4. And so you go on. You put up a slide with 'Object' on it, and an explanation, such as 'the person, thing or concept to which the something is happening'. Then you put up a slide with 'SVO' on it. You play as before.
5. You add definitions of Complement ('a word, phrase or clause which tells us more about the subject or object') and Adverbial ('a word, phrase or clause which tells us when, where or how something is happening'), putting up 'SVOC' and 'SVOCA' each time.
6. Then you have more slides with variations in syntax, 'ASVO', for example, or 'SAVC'--and see what the students come up with.
7. Teaching and learning can be incorporated into this game in all sorts of guises. The teacher can, for example, include something that the students have not yet formally learnt and let them make mistakes with it. You can then fill the vacuum of their confusion with some Socratic questioning which draws out the facts you wanted to deliver. For example: you can put up 'OV' on a slide and set them off on a round of the game. The students will almost certainly write a sentence with an SV structure ('the bird ate'). Once the boards are in the air you pause and might say, for example, that you do not want to know who is doing the action, you only want to know the person or thing to whom it was done and ask them to try again. If they get nowhere you can suggest that the word 'was' needs to be part of the verb construction. Eventually someone will write a sentence in the passive voice ('the bird was eaten') and you can ask them how the sentence works.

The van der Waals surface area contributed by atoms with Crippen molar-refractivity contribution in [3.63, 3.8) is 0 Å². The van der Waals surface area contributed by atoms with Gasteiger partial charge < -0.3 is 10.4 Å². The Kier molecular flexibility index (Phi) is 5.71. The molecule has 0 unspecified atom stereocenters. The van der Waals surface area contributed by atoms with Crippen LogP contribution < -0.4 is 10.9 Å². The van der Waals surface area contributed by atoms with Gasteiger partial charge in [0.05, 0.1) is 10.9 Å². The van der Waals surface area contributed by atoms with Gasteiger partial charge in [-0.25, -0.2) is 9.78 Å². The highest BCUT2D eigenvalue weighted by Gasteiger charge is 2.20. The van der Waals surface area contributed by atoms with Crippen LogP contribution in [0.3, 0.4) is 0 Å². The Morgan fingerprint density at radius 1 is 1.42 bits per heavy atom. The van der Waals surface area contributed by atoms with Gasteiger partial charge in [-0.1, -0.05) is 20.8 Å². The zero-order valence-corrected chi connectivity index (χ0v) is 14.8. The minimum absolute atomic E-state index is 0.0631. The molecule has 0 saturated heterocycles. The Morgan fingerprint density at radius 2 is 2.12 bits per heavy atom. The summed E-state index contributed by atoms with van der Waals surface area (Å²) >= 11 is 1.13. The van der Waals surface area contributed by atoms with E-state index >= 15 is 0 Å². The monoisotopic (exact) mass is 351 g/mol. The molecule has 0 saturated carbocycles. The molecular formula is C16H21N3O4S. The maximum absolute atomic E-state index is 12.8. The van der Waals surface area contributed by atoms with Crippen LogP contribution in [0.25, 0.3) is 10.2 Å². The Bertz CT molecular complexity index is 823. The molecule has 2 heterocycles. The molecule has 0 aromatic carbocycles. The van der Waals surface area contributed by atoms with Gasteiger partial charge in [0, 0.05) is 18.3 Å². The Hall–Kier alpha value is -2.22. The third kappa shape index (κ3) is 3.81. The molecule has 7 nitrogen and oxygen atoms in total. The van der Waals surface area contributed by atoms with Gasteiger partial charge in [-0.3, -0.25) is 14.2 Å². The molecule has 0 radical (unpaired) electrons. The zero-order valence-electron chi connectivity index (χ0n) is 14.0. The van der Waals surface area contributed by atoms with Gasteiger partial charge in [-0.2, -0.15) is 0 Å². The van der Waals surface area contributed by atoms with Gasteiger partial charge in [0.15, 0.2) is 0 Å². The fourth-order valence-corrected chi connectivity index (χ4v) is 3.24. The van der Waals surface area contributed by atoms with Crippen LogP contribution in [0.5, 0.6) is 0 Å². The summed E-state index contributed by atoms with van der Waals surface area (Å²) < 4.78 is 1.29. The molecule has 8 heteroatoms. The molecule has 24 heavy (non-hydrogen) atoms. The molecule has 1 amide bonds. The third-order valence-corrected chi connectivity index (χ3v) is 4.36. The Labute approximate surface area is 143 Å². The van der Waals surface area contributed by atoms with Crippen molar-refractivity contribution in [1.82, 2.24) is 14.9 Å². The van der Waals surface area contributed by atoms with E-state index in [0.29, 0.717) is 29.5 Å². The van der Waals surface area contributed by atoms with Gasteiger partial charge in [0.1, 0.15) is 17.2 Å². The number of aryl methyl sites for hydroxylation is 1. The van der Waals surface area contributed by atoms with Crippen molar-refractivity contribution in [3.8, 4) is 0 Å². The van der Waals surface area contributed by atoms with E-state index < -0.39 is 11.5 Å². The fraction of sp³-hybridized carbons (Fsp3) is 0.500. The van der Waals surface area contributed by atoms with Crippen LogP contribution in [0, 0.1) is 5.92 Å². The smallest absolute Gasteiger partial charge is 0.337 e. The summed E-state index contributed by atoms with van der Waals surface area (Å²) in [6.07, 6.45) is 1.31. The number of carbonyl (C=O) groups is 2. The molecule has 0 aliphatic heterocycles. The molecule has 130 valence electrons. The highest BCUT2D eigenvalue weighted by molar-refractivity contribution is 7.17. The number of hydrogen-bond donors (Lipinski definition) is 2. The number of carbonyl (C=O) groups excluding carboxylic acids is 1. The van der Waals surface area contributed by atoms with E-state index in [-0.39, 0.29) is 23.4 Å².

With this kind of teaching, you give the students a chance to learn the grammatical theory themselves, without formal explanations from the teacher. Through a game, therefore, students have learnt new concepts and skills, and not merely consolidated prior learning.
Never mind the content, what about the theory?
A key element of English Language A Level (and, from 2010, English Language GCSE) are the language topics. They vary from specification to specification, but they are likely to include one more of the following: Child Language Acquisition, Spoken Interaction, Language Change, Language Varieties, Language and Gender and others. Depending on the exam board, there is a varied amount of actual theory that students are required to know. For the purposes of this article, I will focus on Language and Gender, with particular reference to Spoken Interaction.
There is a considerable body of research available on this topic. In most textbooks, the journey tends to begin with the work done by Robin Lakoff in the 1970s and her book Language and Woman's Place (1975). The students need to know about these findings, but primarily as a springboard for discussion of later research by the likes of Jennifer Coates (1989) and Deborah Tannen (particularly You Just Don't Understand: Men and Women in Conversation (1990)). The key debate here tends to be between whether differences that are identified between the way men and women talk is a reflection of a perceived weakness in women's language--a largely discredited deficit model--or simply a reflection of cultural or other differences between the genders.